DEC 07, 2017 6:18 AM PST

Increasing Vitamin D for Preemies

The benefits of vitamin D seem to hit the news on a regular basis. There is growing evidence that keeping levels of the vitamin at optimal levels can ward off dementia and other age-related cognition issues.

Lower levels of the vitamin have been associated with a higher risk of multiple sclerosis, heart disease, and diabetic complications. It's necessary for good bone health as well. New research from a study at the University of Nebraska Medical Center looked at the amount of vitamin D given to premature infants in neonatal intensive care units.

A baby is considered premature if he or she is a born before 37 weeks of gestation. Full term is a birth that happens at the 40th week of pregnancy or after. Among the health issues that early babies face is soft bones. Because they were not carried as long as a full-term infant, babies born early don't have ideal bone density and are at risk for fractures. Rickets, a disease that causes weak bones is often attributed to vitamin D deficiency. The standard of care in most NICU settings is a supplement of 400 IUs daily of vitamin D. The research from the University suggests that an increase to 800 IUs daily could result in fewer babies born with low bone density and thus, fewer babies who develop rickets.

Ann Anderson Berry, M.D., is an associate professor in the division of newborn medicine at the university and medical director of the NICU at Nebraska Medicine, UNMC's clinical partner. In a news release, she stated, "We are hopeful that neonatologists will consider giving pre-term infants 800 IUs. We know that even with standard vitamin D dosing, we were still seeing a fair number of pre- term infants who suffered from impaired bone health. This is another form of NICU therapy that can help decrease that risk."

Currently, there are several different recommendations for vitamin D doses in newborns. Groups like the American Academy of Pediatrics, the Institute of Medicine and the Endocrine Society all have their own guidelines, and health care professionals decide what they think is best for each patient. Each group has research to back up their recommendations, but, according to Dr. Berry, the relationship between vitamin D and outcomes in preemie babies isn't an area of neonatal care that is well understood.

RELATED: Brain Development in Preemies

The study Berry was involved with looked at blood levels of vitamin D in premature babies who were given different doses. Each infant in the study was born between 24 and 32 weeks gestation. The children were divided into two groups who were given daily doses of vitamin D, one group got 400 IUs daily, and another group received double that dosage, 800 IUs daily. At the end of four weeks, the babies who were given the higher doses had better blood levels of the vitamin and better bone density. The infants at the higher daily dose also had growth improvements over the babies at 400 IUs, reducing their risk of developing rickets. Dr. Berry hopes that physicians will adopt the higher dose as the standard of care in NICU patients. The video below has more information.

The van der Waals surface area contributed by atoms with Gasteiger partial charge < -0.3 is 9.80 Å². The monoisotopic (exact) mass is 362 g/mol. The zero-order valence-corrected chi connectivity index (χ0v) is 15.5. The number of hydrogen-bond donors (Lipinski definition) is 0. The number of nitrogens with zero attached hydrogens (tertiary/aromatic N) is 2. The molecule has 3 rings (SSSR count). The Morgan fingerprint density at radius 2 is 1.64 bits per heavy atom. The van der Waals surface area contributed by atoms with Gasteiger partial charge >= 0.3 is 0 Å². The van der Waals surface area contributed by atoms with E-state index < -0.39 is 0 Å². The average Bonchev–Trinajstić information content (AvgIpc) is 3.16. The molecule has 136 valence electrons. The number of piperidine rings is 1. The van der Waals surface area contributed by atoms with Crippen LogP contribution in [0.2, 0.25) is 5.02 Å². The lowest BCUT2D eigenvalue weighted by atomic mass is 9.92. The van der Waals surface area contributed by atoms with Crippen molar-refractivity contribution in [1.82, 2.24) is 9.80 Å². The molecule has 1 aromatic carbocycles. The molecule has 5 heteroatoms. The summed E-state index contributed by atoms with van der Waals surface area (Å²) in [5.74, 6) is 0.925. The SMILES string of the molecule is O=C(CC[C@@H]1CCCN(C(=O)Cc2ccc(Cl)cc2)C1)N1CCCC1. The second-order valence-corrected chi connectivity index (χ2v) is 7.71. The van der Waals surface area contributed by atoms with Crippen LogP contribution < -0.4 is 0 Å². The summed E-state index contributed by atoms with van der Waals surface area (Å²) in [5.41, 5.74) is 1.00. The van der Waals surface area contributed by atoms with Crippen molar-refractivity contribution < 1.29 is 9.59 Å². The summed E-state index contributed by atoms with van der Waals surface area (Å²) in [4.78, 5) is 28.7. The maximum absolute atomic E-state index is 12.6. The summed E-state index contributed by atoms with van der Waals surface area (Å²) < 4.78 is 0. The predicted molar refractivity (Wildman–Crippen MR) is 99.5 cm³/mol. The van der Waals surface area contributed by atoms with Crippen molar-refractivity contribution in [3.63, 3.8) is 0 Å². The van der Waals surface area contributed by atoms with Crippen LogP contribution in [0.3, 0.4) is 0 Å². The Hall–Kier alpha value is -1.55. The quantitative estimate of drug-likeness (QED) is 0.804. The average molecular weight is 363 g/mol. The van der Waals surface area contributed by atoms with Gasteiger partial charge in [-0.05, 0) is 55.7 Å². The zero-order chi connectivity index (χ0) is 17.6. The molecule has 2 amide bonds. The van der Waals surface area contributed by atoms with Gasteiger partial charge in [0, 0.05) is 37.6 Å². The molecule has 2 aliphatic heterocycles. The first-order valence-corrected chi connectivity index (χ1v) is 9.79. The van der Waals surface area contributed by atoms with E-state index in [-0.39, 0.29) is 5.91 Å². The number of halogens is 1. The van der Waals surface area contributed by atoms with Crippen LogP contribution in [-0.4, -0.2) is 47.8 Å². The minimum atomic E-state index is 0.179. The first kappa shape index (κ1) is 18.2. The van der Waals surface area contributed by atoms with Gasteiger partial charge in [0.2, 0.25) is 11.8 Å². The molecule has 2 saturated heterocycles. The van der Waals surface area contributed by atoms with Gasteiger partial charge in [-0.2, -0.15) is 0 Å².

Sources: University of Nebraska Medical Center, PLOS One, Forbes

About the Author
  • I'm a writer living in the Boston area. My interests include cancer research, cardiology and neuroscience. I want to be part of using the Internet and social media to educate professionals and patients in a collaborative environment.
You May Also Like
OCT 06, 2020
Immunology
COVID Triggers Abnormalities in Immune Monocytes
OCT 06, 2020
COVID Triggers Abnormalities in Immune Monocytes
University of Manchester immunologists are the first to make an interesting observation about the white blood cells of p ...
OCT 05, 2020
Microbiology
Deadly Microbe Linked to Childhood Brain Disorder
OCT 05, 2020
Deadly Microbe Linked to Childhood Brain Disorder
Pediatric hydrocephalus - excessive fluid on the brain of a child - has been connected to a bacterial pathogen.
OCT 07, 2020
Genetics & Genomics
Researchers Confirm Cerebral Palsy Has a Genetic Component
OCT 07, 2020
Researchers Confirm Cerebral Palsy Has a Genetic Component
Scientists have confirmed previous studies that have suggested that some cases of cerebral palsy are due to a genetic mu ...
OCT 09, 2020
Cannabis Sciences
Older Adults Use Cannabis for Common Health Problems
OCT 09, 2020
Older Adults Use Cannabis for Common Health Problems
Researchers from the University of California San Diego have found that older adults tend to use cannabis for medical pu ...
OCT 18, 2020
Cell & Molecular Biology
Small RNA is Connected to Bacterial Pathogenicity
OCT 18, 2020
Small RNA is Connected to Bacterial Pathogenicity
It's thought that as much as half of the global population carries a bacterium called Helicobacter pylori in their stoma ...
OCT 22, 2020
Cell & Molecular Biology
How a Gene Variant Raises the Risk of Multiple Sclerosis
OCT 22, 2020
How a Gene Variant Raises the Risk of Multiple Sclerosis
Now that sequencing the whole human genome is easier, faster, and cheaper than it used to be, scientists have been able ...
Loading Comments...